Fennifer Freyd

University of Oregon Psychology Professor Jennifer J. Freyd. (Courtesy of Jennifer Freyd)

Warning: This article discusses topics of sexual violence, and may be triggering for some readers.

University of Oregon professor Dr. Jennifer Freyd is a nationally-renowned researcher studying the psychology of sexual violence; she has received many awards and fellowships for her work. Freyd has been outspoken about her findings and how they relate to current events, from sexual assault allegations against President Donald Trump to institutional betrayal within the Catholic church. This school year, she accepted a fellowship at the Center for Advanced Study in the Behavioral Science (affiliated with Stanford University) to research these topics.

“It is mostly an opportunity to have perfected time to work,” Freyd said regarding her fellowship.

She’s thoroughly enjoyed the center’s interdisciplinary efforts, as her group is comprised of a psychologist (her), a sociologist, a historian and a political scientist.

“There are two things about it that I really love: one is the interdisciplinary effort because trauma psychology and sexual violence in general really need to be looked at from a lot of different angles,” Freyd said. “It’s also very focused on applying social science work to important problems in society and trying to use that research to change things.”

She hopes to bring the emphasis on social science work and real-life application back to UO. While she’s in California, she still Skypes regularly with her graduate students back in the Freyd Dynamics Lab.

Freyd’s lab has looked into how universities have handled — or failed to handle — sexual assaults on campus; she’s relatively disappointed with how universities have responded to claims. She refers to institutions who let those dependent on them down as “institutional betrayal.”

“Very few universities have put enough resources into the issue, and to some extent, there has been a problem with creating bureaucracy that doesn’t really get at the root problem,” Freyd said.

She has noticed a lot of superficial staff training programs. Instead, she thinks that the money given to them should be funneled into increased research on the issue and student resources that can help sexual assault victims.

“For years and years I have been studying this stuff and I’ve mostly had a reaction from people like I was studying something ‘exotic’ and maybe on the margins, as if it only affects a small number of people or it’s a little thing,” Freyd said.

Freyd remembers many of her colleagues being skeptical when she first began talking about her research in the 1990s. When she was in college in the ‘70s, she said no one talked about assault and betrayal. If it was brought up, it would be brushed off as a woman’s problem. Women couldn’t even play the same sports as men, so she’s happy the issue has gone a long way since then.

Freyd’s glad to notice the atmosphere shifting around this topic that was once deemed inappropriate for public conversation. Freyd argues that sexual violence and institutional betrayal impacts everyone either directly or indirectly; it shows up in every kind of power dynamic.

“There’s tons of journals and conferences on the topic now and I don’t get those weird looks anymore,” Freyd said.

Through her research, she has helped create terminology to explain different aspects of the psychology. One term that she introduced to the research niche is DARVO, which stands for "Deny, Attack, and Reverse Victim and Offender." This is a common technique used by those accused of sexual assault to delegitimize the claims against them. Deny the victims claims, attack the victim’s credibility and claim that they are the real victims in the situation. This trend was especially clear in the Brett Kavanaugh hearings.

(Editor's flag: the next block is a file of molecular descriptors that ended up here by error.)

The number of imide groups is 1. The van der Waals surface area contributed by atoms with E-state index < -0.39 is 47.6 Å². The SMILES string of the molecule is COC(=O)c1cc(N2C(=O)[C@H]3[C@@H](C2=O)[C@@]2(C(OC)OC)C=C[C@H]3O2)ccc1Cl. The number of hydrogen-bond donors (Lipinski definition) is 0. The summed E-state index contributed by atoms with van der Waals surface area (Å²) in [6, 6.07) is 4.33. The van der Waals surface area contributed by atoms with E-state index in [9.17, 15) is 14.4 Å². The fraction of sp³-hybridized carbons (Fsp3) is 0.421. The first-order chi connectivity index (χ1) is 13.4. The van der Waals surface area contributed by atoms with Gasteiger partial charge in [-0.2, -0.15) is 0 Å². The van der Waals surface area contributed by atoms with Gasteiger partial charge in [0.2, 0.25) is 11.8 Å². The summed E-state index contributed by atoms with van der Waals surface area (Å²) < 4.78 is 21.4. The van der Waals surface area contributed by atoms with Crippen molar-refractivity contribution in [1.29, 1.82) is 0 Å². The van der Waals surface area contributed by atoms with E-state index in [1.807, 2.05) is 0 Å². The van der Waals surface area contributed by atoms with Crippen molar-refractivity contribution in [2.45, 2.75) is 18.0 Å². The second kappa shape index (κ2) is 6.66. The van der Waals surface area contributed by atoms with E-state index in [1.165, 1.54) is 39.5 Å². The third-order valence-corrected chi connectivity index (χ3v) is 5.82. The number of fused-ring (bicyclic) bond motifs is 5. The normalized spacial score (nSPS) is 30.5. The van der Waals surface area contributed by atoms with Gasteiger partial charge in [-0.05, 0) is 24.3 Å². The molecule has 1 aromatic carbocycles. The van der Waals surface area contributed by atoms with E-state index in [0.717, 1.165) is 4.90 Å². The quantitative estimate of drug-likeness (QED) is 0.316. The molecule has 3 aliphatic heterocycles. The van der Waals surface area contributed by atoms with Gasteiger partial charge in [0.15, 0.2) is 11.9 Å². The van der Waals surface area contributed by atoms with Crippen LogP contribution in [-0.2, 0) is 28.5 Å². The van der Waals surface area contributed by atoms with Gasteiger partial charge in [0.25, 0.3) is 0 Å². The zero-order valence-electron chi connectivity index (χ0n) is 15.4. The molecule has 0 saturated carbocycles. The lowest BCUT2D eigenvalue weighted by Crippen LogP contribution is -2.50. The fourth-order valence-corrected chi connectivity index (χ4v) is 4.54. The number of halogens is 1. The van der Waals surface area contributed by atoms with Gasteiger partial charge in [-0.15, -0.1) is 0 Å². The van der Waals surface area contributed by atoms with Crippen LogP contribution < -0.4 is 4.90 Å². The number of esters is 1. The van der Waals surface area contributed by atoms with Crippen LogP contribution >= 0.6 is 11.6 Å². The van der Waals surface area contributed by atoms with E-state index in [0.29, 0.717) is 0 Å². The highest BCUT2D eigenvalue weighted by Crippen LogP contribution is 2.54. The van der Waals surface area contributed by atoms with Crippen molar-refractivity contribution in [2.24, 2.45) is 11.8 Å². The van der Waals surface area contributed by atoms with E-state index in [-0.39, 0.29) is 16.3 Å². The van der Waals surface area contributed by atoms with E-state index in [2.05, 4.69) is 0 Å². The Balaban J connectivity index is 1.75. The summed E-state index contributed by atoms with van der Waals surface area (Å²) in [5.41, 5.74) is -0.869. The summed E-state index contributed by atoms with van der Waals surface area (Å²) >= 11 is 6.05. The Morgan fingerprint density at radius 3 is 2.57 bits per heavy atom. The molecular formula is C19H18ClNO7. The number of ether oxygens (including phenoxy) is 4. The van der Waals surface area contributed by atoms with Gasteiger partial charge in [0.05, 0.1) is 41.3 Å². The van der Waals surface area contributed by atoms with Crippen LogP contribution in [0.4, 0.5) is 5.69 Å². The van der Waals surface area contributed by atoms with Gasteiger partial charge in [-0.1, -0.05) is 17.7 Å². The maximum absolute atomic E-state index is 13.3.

In this way, it can be easier to predict how those accused of sexual assaulting might respond than those who have been sexually abused. Because every victim responds differently and might need different forms of help, institutional one-size-fits-all approaches don’t work very well, she claims.

“How the institution responds is really, really important and, if done wrong, can do damage to people,” Freyd said. “I don’t think that most people in the institution actually try to do damage. Most want students to thrive. But it’s still a failure to do what’s needed.”

In many cases, this leads dependent people who reach out, such as college students who rely on the protection of the university, to be let down. Freyd and her colleagues have found that victims that experience institutional betrayal go through a much more difficult recovery process than those supported by institutions. They usually experience more depression, post-traumatic stress disorder and a higher chance of suicide. Freyd has found that women and members of the LGBTQ community have a higher likelihood of experiencing institutional betrayal.

“Currently, when I talk to students who have tried to get help, it’s just so poignant because they are often just not getting their needs met,” Freyd said. “It doesn’t have to be that way.”

Freyd suggests a more individualized approach of victim recovery, which means there would need to be a smaller ratio between students and trained staff members on campus. Universities need to move on from just using online modules to educate faculty to prioritizing making staff “trauma informed.” She compares this idea to a form of literacy.

“The idea is that you have enough of an idea on how trauma works that you can design your systems and interact with people in an educated way,” Freyd said.

The goal is for more people on campus to understand how to respond if someone discloses a traumatic experience. For example, avoid blaming or invalidating — allow the victim to stay in control of the decision-making, rather than making choices for them. Listen attentively. Freyd has written many tip sheets on how to be a good listener.